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REVIEW ARTICLE
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The prospects of employing probiotics in combating COVID-19


1 Institute of Biotechnology and Genetic Engineering, Bangabandhu Sheikh Mujibur Rahman Agricultural University, Gazipur, Bangladesh
2 Department of Microbiology, Stamford University Bangladesh, Dhaka, Bangladesh

Correspondence Address:
Saurab Kishore Munshi,
Department of Microbiology, Stamford University Bangladesh, 51, Siddeswari Road, Dhaka 1217
Bangladesh
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Source of Support: None, Conflict of Interest: None

DOI: 10.4103/tcmj.tcmj_104_21

Unanticipated pathogenic risk and emerging transmittable diseases can result from interspecies exchanges of viruses among animals and humans. The emergence of the novel severe acute respiratory syndrome coronavirus-2 (SARS-CoV-2) causing coronavirus disease-19 (COVID-19) pandemic has recently exemplified this mechanism. Cough, fever, fatigue, headache, sputum production, hemoptysis, dyspnea, diarrhea, and gastrointestinal disorders are the characteristic features of the disease. The most prevalent and serious manifestation of the infection tends to be pneumonia. The new strains of SARS-CoV-2 with more infectivity have been emerging at regular intervals. There is currently no World Health Organization-approved particular drug for COVID-19. Besides, developing novel antivirals would take much time. Thus, repurposing the application of natural products can provide alternatives and can facilitate medication against COVID-19 as well as can slow down the aggressive progression of the disease before the arrival of approved drugs. Probiotics have long been known for their positive effects on the gut microbiome and impact on immune responses. Particularly, their involvement against viral diseases, especially those of the upper and lower respiratory tract, is of current interest for their prospective application against COVID-19. In this review, we comprehensively address the mode of action of probiotics and their possible intervention against coronavirus diseases correlating with their efficacy against viral diseases. In this regard, we explored recently published relevant research and review articles in MEDLINE/PubMed related to COVID-19 and the effects of probiotics on viral infections.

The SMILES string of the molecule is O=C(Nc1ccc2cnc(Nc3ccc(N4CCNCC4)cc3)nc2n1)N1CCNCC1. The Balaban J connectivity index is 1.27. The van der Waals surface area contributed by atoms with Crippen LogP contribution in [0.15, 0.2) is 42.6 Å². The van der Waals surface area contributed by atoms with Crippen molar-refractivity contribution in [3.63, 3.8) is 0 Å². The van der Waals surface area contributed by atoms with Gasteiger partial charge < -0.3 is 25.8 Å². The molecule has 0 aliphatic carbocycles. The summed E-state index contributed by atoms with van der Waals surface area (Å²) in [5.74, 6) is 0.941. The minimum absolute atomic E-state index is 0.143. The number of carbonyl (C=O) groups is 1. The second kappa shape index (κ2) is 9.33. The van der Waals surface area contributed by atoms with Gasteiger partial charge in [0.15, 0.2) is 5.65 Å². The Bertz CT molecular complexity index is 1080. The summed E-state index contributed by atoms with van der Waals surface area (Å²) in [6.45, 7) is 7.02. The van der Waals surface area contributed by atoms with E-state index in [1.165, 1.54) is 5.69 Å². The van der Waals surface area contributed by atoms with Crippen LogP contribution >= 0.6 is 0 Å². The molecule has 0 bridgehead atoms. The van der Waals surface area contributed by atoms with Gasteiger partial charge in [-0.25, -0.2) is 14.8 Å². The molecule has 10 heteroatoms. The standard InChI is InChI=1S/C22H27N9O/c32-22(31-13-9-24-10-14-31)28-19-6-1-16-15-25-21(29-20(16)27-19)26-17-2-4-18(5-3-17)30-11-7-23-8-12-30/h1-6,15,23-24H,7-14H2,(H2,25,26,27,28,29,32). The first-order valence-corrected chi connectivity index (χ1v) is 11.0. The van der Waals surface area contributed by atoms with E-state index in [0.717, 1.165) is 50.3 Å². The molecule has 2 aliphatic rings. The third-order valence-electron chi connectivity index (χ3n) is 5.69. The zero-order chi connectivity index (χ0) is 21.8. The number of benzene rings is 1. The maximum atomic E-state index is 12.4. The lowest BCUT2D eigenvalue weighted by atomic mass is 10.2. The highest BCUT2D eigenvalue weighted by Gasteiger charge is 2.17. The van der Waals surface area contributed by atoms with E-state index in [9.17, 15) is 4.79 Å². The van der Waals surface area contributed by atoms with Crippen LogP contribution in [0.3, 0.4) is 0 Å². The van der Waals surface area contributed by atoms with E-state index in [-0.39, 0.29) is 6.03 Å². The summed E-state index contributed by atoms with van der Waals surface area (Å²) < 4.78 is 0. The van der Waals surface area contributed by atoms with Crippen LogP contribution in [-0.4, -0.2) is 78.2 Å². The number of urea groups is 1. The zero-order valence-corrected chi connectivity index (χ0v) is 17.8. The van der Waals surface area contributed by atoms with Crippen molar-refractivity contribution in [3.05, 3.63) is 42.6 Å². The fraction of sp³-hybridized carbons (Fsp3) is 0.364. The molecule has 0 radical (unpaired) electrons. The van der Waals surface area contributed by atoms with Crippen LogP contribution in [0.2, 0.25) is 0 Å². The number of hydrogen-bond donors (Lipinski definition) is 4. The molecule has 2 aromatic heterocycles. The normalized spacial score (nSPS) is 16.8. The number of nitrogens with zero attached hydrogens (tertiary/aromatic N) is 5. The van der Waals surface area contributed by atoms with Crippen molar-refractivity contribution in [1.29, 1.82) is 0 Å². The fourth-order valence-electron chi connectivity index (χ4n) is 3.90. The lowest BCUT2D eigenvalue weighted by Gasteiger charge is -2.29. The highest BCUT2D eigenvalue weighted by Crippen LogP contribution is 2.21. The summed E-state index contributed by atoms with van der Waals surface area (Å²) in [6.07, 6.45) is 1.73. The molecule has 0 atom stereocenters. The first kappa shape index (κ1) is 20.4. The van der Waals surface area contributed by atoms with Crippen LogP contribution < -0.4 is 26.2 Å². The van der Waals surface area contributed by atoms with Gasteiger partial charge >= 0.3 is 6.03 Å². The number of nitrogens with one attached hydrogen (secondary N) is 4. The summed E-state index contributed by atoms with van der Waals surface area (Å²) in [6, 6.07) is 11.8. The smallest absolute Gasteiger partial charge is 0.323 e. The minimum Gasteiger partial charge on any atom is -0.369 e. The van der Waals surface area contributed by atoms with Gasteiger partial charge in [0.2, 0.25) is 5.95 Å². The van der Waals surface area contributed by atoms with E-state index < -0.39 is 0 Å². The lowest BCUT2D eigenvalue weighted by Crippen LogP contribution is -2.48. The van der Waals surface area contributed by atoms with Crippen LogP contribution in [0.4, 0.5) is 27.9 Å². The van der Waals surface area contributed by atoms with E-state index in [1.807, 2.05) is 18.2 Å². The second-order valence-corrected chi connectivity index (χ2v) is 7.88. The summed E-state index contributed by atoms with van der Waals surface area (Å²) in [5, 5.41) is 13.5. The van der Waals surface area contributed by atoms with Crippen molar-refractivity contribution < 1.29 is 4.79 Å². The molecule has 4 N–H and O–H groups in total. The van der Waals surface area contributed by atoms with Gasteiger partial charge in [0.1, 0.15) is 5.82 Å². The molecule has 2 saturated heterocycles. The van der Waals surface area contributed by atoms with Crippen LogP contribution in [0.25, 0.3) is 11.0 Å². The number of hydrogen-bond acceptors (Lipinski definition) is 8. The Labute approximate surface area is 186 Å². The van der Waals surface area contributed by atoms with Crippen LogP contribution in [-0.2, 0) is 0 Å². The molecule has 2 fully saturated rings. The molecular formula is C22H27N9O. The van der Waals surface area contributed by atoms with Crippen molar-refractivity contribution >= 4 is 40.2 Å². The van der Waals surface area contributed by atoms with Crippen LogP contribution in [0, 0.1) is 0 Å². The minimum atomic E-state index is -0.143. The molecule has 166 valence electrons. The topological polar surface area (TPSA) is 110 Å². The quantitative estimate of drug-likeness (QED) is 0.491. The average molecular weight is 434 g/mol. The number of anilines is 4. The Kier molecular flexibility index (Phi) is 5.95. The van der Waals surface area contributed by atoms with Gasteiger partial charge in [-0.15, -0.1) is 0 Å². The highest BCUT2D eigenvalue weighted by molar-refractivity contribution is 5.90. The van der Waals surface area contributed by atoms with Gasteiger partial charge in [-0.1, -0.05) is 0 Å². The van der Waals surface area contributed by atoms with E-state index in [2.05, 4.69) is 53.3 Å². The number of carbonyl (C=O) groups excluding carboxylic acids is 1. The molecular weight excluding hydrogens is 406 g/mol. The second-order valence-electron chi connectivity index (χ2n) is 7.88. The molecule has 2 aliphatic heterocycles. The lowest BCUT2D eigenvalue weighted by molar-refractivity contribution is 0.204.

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    -  Chakraborty M
    -  Munshi SK
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